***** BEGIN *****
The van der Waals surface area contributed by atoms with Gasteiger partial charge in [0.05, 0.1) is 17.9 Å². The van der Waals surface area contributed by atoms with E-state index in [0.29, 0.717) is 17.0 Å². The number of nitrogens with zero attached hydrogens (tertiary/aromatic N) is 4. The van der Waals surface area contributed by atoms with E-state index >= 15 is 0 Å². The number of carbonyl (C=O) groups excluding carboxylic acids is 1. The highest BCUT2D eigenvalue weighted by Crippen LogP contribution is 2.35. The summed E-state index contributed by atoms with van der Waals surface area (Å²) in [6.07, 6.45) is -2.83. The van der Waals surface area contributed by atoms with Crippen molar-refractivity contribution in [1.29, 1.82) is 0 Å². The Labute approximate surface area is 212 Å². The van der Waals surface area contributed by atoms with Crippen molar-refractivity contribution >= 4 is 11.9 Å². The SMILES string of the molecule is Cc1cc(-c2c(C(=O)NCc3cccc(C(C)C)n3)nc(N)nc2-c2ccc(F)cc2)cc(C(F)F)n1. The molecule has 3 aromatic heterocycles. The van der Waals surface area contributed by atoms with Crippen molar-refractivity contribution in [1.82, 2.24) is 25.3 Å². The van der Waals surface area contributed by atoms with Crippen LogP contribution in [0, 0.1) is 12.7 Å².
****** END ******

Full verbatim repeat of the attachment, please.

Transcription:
The van der Waals surface area contributed by atoms with Gasteiger partial charge in [0.05, 0.1) is 17.9 Å². The van der Waals surface area contributed by atoms with E-state index in [0.29, 0.717) is 17.0 Å². The number of nitrogens with zero attached hydrogens (tertiary/aromatic N) is 4. The van der Waals surface area contributed by atoms with E-state index >= 15 is 0 Å². The number of carbonyl (C=O) groups excluding carboxylic acids is 1. The highest BCUT2D eigenvalue weighted by Crippen LogP contribution is 2.35. The summed E-state index contributed by atoms with van der Waals surface area (Å²) in [6.07, 6.45) is -2.83. The van der Waals surface area contributed by atoms with Crippen molar-refractivity contribution in [1.29, 1.82) is 0 Å². The Labute approximate surface area is 212 Å². The van der Waals surface area contributed by atoms with Crippen molar-refractivity contribution >= 4 is 11.9 Å². The SMILES string of the molecule is Cc1cc(-c2c(C(=O)NCc3cccc(C(C)C)n3)nc(N)nc2-c2ccc(F)cc2)cc(C(F)F)n1. The molecule has 3 aromatic heterocycles. The van der Waals surface area contributed by atoms with Crippen molar-refractivity contribution in [1.82, 2.24) is 25.3 Å². The van der Waals surface area contributed by atoms with Crippen LogP contribution in [0, 0.1) is 12.7 Å².